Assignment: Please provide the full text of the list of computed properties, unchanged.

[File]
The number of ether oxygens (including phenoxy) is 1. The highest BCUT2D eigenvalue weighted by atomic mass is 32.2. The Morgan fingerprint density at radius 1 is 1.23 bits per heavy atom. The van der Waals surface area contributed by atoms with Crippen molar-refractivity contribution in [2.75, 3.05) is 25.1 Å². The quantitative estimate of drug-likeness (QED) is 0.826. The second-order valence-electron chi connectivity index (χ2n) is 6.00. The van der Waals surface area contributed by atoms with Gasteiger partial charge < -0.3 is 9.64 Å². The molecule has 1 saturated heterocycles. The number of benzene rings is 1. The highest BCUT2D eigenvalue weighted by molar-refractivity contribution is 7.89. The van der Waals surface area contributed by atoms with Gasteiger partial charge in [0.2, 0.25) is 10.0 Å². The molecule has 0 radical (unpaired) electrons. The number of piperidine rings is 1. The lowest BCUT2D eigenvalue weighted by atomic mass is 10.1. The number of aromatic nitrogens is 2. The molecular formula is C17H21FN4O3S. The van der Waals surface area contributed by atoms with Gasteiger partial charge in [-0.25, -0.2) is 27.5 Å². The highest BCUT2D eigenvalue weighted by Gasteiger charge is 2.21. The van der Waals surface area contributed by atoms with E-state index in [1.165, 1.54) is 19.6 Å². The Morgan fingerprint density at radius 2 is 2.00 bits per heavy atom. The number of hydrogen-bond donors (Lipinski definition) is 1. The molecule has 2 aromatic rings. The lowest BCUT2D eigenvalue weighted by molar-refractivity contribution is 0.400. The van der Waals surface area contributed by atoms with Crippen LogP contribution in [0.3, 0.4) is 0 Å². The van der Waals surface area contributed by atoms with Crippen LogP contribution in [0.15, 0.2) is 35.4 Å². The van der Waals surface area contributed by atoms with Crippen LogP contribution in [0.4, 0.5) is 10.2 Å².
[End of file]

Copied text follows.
The number of ether oxygens (including phenoxy) is 1. The highest BCUT2D eigenvalue weighted by atomic mass is 32.2. The Morgan fingerprint density at radius 1 is 1.23 bits per heavy atom. The van der Waals surface area contributed by atoms with Crippen molar-refractivity contribution in [2.75, 3.05) is 25.1 Å². The quantitative estimate of drug-likeness (QED) is 0.826. The second-order valence-electron chi connectivity index (χ2n) is 6.00. The van der Waals surface area contributed by atoms with Gasteiger partial charge < -0.3 is 9.64 Å². The molecule has 1 saturated heterocycles. The number of benzene rings is 1. The highest BCUT2D eigenvalue weighted by molar-refractivity contribution is 7.89. The van der Waals surface area contributed by atoms with Gasteiger partial charge in [0.2, 0.25) is 10.0 Å². The molecule has 0 radical (unpaired) electrons. The number of piperidine rings is 1. The lowest BCUT2D eigenvalue weighted by atomic mass is 10.1. The number of aromatic nitrogens is 2. The molecular formula is C17H21FN4O3S. The van der Waals surface area contributed by atoms with Gasteiger partial charge in [-0.25, -0.2) is 27.5 Å². The highest BCUT2D eigenvalue weighted by Gasteiger charge is 2.21. The van der Waals surface area contributed by atoms with E-state index in [1.165, 1.54) is 19.6 Å². The Morgan fingerprint density at radius 2 is 2.00 bits per heavy atom. The number of hydrogen-bond donors (Lipinski definition) is 1. The molecule has 2 aromatic rings. The lowest BCUT2D eigenvalue weighted by molar-refractivity contribution is 0.400. The van der Waals surface area contributed by atoms with Crippen LogP contribution in [0.3, 0.4) is 0 Å². The van der Waals surface area contributed by atoms with Crippen LogP contribution in [0.15, 0.2) is 35.4 Å². The van der Waals surface area contributed by atoms with Crippen LogP contribution in [0.4, 0.5) is 10.2 Å².